Prague tourist attractions:
Prague Castle is a symbol of the Czech statehood and one of the most significant cultural monuments in the country. It is the largest castle complex in the world consisting of numerous palaces and church buildings and a UNESCO World Heritage site.
Petřín Lookout Tower
With its height of 65.5 metres, the Petřín Lookout Tower belongs to the main features of Prague. It may be called a younger sister of the Eiffel Tower. The imposing structure, rising above the Lesser Town, offers a splendid view of Prague Castle and other city monuments.
The Jewish Museum, founded in 1906, holds the most extensive Jewish collection in the world, consisting of more than forty thousand exhibits and a hundred thousand books.
The National Museum in Prague is based in the monumental building at the top of Wenceslas Square. It is the largest museum in the Czech Republic, containing numerous interesting collections. The National Museum as an institution includes many other buildings and museums in the whole country.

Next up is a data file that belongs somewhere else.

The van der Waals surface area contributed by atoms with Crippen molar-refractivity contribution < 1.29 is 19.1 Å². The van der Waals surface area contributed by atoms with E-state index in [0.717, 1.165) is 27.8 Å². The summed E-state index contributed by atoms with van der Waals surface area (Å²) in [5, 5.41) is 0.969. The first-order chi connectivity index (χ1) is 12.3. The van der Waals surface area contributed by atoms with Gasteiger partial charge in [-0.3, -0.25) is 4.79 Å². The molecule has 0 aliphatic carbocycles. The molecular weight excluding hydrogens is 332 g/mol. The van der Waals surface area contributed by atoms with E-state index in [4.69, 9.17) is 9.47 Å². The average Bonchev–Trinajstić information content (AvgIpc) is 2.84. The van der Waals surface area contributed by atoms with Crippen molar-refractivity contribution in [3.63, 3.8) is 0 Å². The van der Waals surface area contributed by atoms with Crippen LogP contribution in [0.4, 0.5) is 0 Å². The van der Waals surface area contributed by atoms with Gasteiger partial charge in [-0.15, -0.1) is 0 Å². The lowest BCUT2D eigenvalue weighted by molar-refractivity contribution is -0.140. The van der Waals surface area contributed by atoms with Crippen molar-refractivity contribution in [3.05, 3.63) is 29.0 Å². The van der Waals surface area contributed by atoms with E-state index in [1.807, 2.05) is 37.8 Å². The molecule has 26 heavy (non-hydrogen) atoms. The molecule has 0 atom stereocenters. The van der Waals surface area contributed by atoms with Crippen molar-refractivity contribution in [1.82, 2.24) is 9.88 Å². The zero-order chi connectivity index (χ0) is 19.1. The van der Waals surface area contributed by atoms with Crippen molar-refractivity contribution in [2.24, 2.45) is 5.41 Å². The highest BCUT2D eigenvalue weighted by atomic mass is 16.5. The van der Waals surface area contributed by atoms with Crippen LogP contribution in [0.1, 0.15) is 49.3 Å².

Church of Our Lady Victorious (Infant Jesus of Prague)
The Church of Our Lady Victorious, located in Karmelitská Street at the Lesser Town, is an exceptionally valuable building regarding both its architecture and decoration. The church holds the world-famous statue o f the Infant Jesus of Prague.
Prague astronomical clock (Orloj)
The Orloj, mounted on the Old Town City Hall in the Old Town Square, is an ingenious device showing flawlessly time and date, position of the Sun, phases of the Moon, astronomical cycles, and Christian holy days. It has been working for over six centuries.
Wenceslas Square is the centre of the business and cultural activities in Prague. Many historical events occurred there, destining the future of the whole country. The square is named after Saint Wenceslas, the patron saint of Bohemia.
The Charles Bridge, connecting the Old Town with the Lesser Town, is one of Prague’s symbols. It is the oldest preserved city bridge, the first stone of which was laid by Charles IV in 1357. It was constructed from sandstone blocks under the supervision of the famous architect Peter Parler.
The highly noticeable building called the Dancing House caused great controversy upon its completion in 1996, but since then has become an integral part of the city. Its name is derived from the two sections resembling a pair of dancers (Ginger Rogers and Fred Astaire).